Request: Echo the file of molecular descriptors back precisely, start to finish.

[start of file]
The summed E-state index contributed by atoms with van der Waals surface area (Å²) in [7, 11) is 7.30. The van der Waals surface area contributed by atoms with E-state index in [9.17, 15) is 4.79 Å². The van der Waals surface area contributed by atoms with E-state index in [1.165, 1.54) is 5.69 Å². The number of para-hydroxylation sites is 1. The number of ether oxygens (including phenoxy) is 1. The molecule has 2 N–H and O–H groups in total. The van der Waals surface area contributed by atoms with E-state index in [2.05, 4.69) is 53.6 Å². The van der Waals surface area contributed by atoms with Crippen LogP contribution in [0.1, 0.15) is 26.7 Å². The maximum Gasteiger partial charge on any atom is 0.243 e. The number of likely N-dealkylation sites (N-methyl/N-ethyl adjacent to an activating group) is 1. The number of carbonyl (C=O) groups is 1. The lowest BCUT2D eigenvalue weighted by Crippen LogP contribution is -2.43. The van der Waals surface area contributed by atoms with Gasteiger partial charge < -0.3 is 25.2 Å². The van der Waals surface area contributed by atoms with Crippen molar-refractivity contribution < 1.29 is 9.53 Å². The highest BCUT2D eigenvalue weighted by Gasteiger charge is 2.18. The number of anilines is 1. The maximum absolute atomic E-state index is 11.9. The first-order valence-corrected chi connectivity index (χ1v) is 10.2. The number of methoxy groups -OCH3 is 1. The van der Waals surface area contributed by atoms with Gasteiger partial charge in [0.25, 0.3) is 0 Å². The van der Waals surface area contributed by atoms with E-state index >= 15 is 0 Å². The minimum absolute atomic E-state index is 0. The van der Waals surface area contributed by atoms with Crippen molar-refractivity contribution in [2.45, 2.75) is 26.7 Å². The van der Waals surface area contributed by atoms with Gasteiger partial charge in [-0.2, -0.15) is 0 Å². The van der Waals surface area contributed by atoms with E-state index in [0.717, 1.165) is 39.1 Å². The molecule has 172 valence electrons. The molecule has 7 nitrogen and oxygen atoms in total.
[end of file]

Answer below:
The summed E-state index contributed by atoms with van der Waals surface area (Å²) in [7, 11) is 7.30. The van der Waals surface area contributed by atoms with E-state index in [9.17, 15) is 4.79 Å². The van der Waals surface area contributed by atoms with E-state index in [1.165, 1.54) is 5.69 Å². The number of para-hydroxylation sites is 1. The number of ether oxygens (including phenoxy) is 1. The molecule has 2 N–H and O–H groups in total. The van der Waals surface area contributed by atoms with E-state index in [2.05, 4.69) is 53.6 Å². The van der Waals surface area contributed by atoms with Crippen LogP contribution in [0.1, 0.15) is 26.7 Å². The maximum Gasteiger partial charge on any atom is 0.243 e. The number of likely N-dealkylation sites (N-methyl/N-ethyl adjacent to an activating group) is 1. The number of carbonyl (C=O) groups is 1. The lowest BCUT2D eigenvalue weighted by Crippen LogP contribution is -2.43. The van der Waals surface area contributed by atoms with Gasteiger partial charge < -0.3 is 25.2 Å². The van der Waals surface area contributed by atoms with Crippen molar-refractivity contribution < 1.29 is 9.53 Å². The highest BCUT2D eigenvalue weighted by Gasteiger charge is 2.18. The number of anilines is 1. The maximum absolute atomic E-state index is 11.9. The first-order valence-corrected chi connectivity index (χ1v) is 10.2. The number of methoxy groups -OCH3 is 1. The van der Waals surface area contributed by atoms with Gasteiger partial charge in [0.25, 0.3) is 0 Å². The van der Waals surface area contributed by atoms with E-state index >= 15 is 0 Å². The minimum absolute atomic E-state index is 0. The van der Waals surface area contributed by atoms with Crippen molar-refractivity contribution in [2.45, 2.75) is 26.7 Å². The van der Waals surface area contributed by atoms with Gasteiger partial charge in [-0.2, -0.15) is 0 Å². The van der Waals surface area contributed by atoms with E-state index in [0.717, 1.165) is 39.1 Å². The molecule has 172 valence electrons. The molecule has 7 nitrogen and oxygen atoms in total.